Pass the sick­bag! It’s gush af­ter gush as His Speak­er­ship tear­fully packs up his ego

Scottish Daily Mail - - The Brexmas Election - ...on the ob­se­quious orgy of John Ber­cow’s fi­nal PMQs HENRY DEEDES

Tra­di­tion­ally when a new Com­mons Speaker is elected, they are phys­i­cally dragged to their vast green leather chair by fel­low MPs.

it’s a rit­ual dat­ing back to days of yore and re­lates to the oc­cu­pant’s duty to com­mu­ni­cate the Com­mons’ opin­ions to the monarch.

if ever a king or queen dis­liked the mes­sage, Speak­ers risked pre­ma­ture death at the hands of an ex­e­cu­tioner. as a re­sult, peo­ple of­ten re­quired gen­tle per­sua­sion to ac­cept the post.

How times change. the po­si­tion is now a plum post­ing.

John Ber­cow was dragged to the chair in 2009 but would’ve stomped bare­foot over bro­ken light-bulbs to have got there. He couldn’t wait to park his rump on that plump cush­ion and start mak­ing his diminu­tive pres­ence felt.

Judg­ing by the ob­se­quious send­off he was af­forded at his fi­nal ses­sion of Prime Min­is­ter’s Ques­tions yes­ter­day, a heavy-duty winch may now be re­quired to re­move him when he re­lin­quishes his throne to­day.

trib­utes slurped round the cham­ber like dol­lops of lyle’s Golden Syrup. in turn, His Speak­er­ship smiled bash­fully, a flat­tened palm rest­ing against a heav­ily blood-ves­selled cheek.

Mainly though, he nod­ded his head like a pam­pered prince be­ing slob­bered over by a par­tic­u­larly gush­ing courtier. ‘Quite so! Quite so!’ How he will miss this weekly op­por­tu­nity to self-preen.

For what is sup­posed to be a grilling of the Prime Min­is­ter in­creas­ingly be­came the John Ber­cow Show. although the son of a downto-earth lon­don taxi-driver, some­where along the way he has af­fected the man­ner and lin­guis­tic stylisms of a pow­der-wigged re­gency fop.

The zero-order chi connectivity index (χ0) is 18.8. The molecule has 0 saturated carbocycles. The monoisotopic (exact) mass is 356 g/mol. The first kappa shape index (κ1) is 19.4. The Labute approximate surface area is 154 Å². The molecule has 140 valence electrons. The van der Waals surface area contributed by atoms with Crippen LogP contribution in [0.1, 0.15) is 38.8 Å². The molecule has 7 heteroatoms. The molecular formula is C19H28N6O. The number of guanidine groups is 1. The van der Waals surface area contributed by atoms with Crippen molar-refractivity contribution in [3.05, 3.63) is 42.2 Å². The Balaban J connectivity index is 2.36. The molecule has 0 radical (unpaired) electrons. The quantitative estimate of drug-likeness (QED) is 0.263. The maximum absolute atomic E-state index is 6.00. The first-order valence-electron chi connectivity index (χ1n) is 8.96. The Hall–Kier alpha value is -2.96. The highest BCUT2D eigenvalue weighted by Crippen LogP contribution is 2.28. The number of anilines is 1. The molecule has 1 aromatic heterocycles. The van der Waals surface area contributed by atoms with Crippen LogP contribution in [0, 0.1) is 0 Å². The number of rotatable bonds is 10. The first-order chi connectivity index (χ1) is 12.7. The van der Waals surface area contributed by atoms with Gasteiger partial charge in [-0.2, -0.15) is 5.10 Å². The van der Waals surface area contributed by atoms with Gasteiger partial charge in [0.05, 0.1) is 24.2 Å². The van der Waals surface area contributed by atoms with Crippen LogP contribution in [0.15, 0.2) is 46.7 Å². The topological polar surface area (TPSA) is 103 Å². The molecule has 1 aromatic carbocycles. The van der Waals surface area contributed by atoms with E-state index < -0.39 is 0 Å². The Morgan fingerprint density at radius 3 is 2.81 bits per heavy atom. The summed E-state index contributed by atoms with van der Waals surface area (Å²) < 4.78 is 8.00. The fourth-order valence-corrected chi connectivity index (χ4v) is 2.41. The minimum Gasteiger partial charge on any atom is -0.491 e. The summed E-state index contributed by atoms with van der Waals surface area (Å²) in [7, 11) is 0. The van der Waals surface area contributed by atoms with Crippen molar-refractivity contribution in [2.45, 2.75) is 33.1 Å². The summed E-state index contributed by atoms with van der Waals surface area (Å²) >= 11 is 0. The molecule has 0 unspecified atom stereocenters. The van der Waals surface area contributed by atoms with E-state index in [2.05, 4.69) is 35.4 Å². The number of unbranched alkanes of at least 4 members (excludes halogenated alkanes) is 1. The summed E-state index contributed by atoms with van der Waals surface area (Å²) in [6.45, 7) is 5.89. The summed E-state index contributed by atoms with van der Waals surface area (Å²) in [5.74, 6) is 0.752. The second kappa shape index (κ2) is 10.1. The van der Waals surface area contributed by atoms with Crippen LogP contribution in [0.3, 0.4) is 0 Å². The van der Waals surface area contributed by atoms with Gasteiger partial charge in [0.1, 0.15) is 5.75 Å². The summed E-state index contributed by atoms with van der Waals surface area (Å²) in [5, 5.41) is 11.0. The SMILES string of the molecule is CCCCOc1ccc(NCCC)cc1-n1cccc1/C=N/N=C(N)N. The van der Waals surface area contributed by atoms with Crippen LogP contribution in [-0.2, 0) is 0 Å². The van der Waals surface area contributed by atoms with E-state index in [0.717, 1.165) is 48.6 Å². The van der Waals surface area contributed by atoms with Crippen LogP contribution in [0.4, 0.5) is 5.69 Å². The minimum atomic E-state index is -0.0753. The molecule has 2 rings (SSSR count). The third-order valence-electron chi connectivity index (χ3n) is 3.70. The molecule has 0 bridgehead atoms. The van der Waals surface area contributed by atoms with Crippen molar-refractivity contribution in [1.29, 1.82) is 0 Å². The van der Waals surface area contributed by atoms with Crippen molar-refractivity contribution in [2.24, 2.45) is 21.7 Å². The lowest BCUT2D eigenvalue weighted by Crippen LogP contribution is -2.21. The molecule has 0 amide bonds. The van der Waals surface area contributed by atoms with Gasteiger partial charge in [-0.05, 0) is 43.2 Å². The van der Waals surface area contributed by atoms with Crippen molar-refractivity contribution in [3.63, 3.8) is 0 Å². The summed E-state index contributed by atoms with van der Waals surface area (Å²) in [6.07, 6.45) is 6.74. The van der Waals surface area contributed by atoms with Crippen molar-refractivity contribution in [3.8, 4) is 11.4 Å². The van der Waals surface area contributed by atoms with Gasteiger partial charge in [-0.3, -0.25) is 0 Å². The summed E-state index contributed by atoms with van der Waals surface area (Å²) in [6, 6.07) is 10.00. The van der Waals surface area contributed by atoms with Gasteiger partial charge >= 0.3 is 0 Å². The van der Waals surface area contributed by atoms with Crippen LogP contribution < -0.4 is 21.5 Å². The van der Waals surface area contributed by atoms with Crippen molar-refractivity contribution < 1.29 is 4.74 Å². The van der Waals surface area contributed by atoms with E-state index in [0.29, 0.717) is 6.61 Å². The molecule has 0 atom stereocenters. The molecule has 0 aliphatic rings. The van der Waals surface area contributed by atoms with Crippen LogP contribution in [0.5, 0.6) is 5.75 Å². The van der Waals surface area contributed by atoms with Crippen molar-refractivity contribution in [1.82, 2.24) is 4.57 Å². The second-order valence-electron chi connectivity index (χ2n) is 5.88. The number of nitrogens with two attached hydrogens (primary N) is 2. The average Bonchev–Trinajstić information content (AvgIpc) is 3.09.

those who tune into PMQs will have no­ticed that for him no word is too opaque, no phrase in his pe­cu­liarly oro­tund reper­toire is too or­nate.

‘i’m not re­motely in­ter­ested in your pet­ti­fog­ging ob­jec­tion chuntered in­el­e­gantly from a seden­tary po­si­tion,’ has been a pop­u­lar re­tort. Sim­i­larly, re­fer­ring to male MPs as ‘young man’ – even those sev­eral years his se­nior.

of­ten such re­marks are meant as put-downs, de­signed to hu­mil­i­ate. reg­u­lar tar­gets are those on the gov­ern­ment benches. dur­ing the gen­eral elec­tion de­bate, for ex­am­ple, he adopted a tone with Vicky Ford (Con, Chelms­ford) which was so un­nec­es­sar­ily dis­mis­sive it made me wince. it may be no co­in­ci­dence that Ford had pre­vi­ously ob­jected to Ber­cow’s be­hav­iour.

an­other com­plaint is that he al­lowed the half-hour PMQs slot to drag on. yes­ter­day, it lasted 75 min­utes, surely a record.

Boris John­son’s trib­ute to the at-last-de­part­ing Speaker was a vial of cyanide wrapped in­side a chocolate bon-bon. Sweet and lovely on the out­side, pure poi­son in the mid­dle.

He said the ten­nis-fan Speaker had presided not just as an um­pire with a ‘tony Mon­tana scowl’ but as ‘a player in his own right’ – a ref­er­ence to the Scar­face mob­ster and an al­lu­sion to Ber­cow hav­ing over­stepped the mark with his need­less in­ter­fer­ences.